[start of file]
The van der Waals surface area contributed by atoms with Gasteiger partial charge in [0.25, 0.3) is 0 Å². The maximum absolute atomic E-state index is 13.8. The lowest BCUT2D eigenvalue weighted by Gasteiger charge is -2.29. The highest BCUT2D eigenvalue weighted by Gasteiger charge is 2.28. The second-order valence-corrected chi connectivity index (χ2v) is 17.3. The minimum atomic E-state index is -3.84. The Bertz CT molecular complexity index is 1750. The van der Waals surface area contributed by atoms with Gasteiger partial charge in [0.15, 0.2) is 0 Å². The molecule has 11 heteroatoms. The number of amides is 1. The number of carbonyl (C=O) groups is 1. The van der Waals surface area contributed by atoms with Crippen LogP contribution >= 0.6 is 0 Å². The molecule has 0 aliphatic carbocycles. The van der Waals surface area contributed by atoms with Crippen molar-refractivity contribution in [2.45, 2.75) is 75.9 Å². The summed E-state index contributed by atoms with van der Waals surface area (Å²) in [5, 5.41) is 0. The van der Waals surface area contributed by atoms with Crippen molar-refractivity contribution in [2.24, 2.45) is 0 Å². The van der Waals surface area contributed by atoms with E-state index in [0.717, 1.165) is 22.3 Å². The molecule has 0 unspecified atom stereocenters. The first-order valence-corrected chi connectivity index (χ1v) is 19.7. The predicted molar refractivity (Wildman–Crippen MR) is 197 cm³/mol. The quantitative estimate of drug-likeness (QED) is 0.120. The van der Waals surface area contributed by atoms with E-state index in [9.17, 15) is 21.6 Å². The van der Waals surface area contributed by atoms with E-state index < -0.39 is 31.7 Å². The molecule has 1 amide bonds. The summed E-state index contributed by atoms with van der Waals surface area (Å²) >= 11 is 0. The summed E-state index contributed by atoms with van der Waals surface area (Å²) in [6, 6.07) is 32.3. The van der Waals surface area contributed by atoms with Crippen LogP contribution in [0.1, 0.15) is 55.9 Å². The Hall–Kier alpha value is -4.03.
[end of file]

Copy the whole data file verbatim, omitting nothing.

The van der Waals surface area contributed by atoms with Gasteiger partial charge in [0.25, 0.3) is 0 Å². The maximum absolute atomic E-state index is 13.8. The lowest BCUT2D eigenvalue weighted by Gasteiger charge is -2.29. The highest BCUT2D eigenvalue weighted by Gasteiger charge is 2.28. The second-order valence-corrected chi connectivity index (χ2v) is 17.3. The minimum atomic E-state index is -3.84. The Bertz CT molecular complexity index is 1750. The van der Waals surface area contributed by atoms with Gasteiger partial charge in [0.15, 0.2) is 0 Å². The molecule has 11 heteroatoms. The number of amides is 1. The number of carbonyl (C=O) groups is 1. The van der Waals surface area contributed by atoms with Crippen LogP contribution >= 0.6 is 0 Å². The molecule has 0 aliphatic carbocycles. The van der Waals surface area contributed by atoms with Crippen molar-refractivity contribution in [2.45, 2.75) is 75.9 Å². The summed E-state index contributed by atoms with van der Waals surface area (Å²) in [5, 5.41) is 0. The van der Waals surface area contributed by atoms with Crippen molar-refractivity contribution in [2.24, 2.45) is 0 Å². The van der Waals surface area contributed by atoms with E-state index in [0.717, 1.165) is 22.3 Å². The molecule has 0 unspecified atom stereocenters. The first-order valence-corrected chi connectivity index (χ1v) is 19.7. The predicted molar refractivity (Wildman–Crippen MR) is 197 cm³/mol. The quantitative estimate of drug-likeness (QED) is 0.120. The van der Waals surface area contributed by atoms with E-state index in [9.17, 15) is 21.6 Å². The van der Waals surface area contributed by atoms with E-state index < -0.39 is 31.7 Å². The molecule has 1 amide bonds. The summed E-state index contributed by atoms with van der Waals surface area (Å²) >= 11 is 0. The summed E-state index contributed by atoms with van der Waals surface area (Å²) in [6, 6.07) is 32.3. The van der Waals surface area contributed by atoms with Crippen LogP contribution in [0.1, 0.15) is 55.9 Å². The Hall–Kier alpha value is -4.03.